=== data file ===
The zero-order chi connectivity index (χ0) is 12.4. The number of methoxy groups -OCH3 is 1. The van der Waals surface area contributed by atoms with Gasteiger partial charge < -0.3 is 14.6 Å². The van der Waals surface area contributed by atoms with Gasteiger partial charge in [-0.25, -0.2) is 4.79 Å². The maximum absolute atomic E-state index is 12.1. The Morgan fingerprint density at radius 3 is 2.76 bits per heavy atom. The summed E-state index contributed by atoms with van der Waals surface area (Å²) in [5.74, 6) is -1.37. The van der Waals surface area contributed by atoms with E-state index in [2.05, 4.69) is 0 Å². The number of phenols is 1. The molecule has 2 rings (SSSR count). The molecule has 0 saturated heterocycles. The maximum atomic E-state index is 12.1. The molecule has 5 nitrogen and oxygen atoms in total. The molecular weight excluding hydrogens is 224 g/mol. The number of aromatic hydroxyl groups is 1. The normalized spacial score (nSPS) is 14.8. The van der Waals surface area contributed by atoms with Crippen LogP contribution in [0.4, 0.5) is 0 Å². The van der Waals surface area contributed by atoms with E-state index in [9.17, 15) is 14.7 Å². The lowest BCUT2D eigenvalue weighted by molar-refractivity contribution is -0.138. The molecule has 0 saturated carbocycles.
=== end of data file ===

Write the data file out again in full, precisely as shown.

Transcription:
The zero-order chi connectivity index (χ0) is 12.4. The number of methoxy groups -OCH3 is 1. The van der Waals surface area contributed by atoms with Gasteiger partial charge < -0.3 is 14.6 Å². The van der Waals surface area contributed by atoms with Gasteiger partial charge in [-0.25, -0.2) is 4.79 Å². The maximum absolute atomic E-state index is 12.1. The Morgan fingerprint density at radius 3 is 2.76 bits per heavy atom. The summed E-state index contributed by atoms with van der Waals surface area (Å²) in [5.74, 6) is -1.37. The van der Waals surface area contributed by atoms with E-state index in [2.05, 4.69) is 0 Å². The number of phenols is 1. The molecule has 2 rings (SSSR count). The molecule has 0 saturated heterocycles. The maximum atomic E-state index is 12.1. The molecule has 5 nitrogen and oxygen atoms in total. The molecular weight excluding hydrogens is 224 g/mol. The number of aromatic hydroxyl groups is 1. The normalized spacial score (nSPS) is 14.8. The van der Waals surface area contributed by atoms with Crippen LogP contribution in [0.4, 0.5) is 0 Å². The van der Waals surface area contributed by atoms with E-state index in [9.17, 15) is 14.7 Å². The lowest BCUT2D eigenvalue weighted by molar-refractivity contribution is -0.138. The molecule has 0 saturated carbocycles.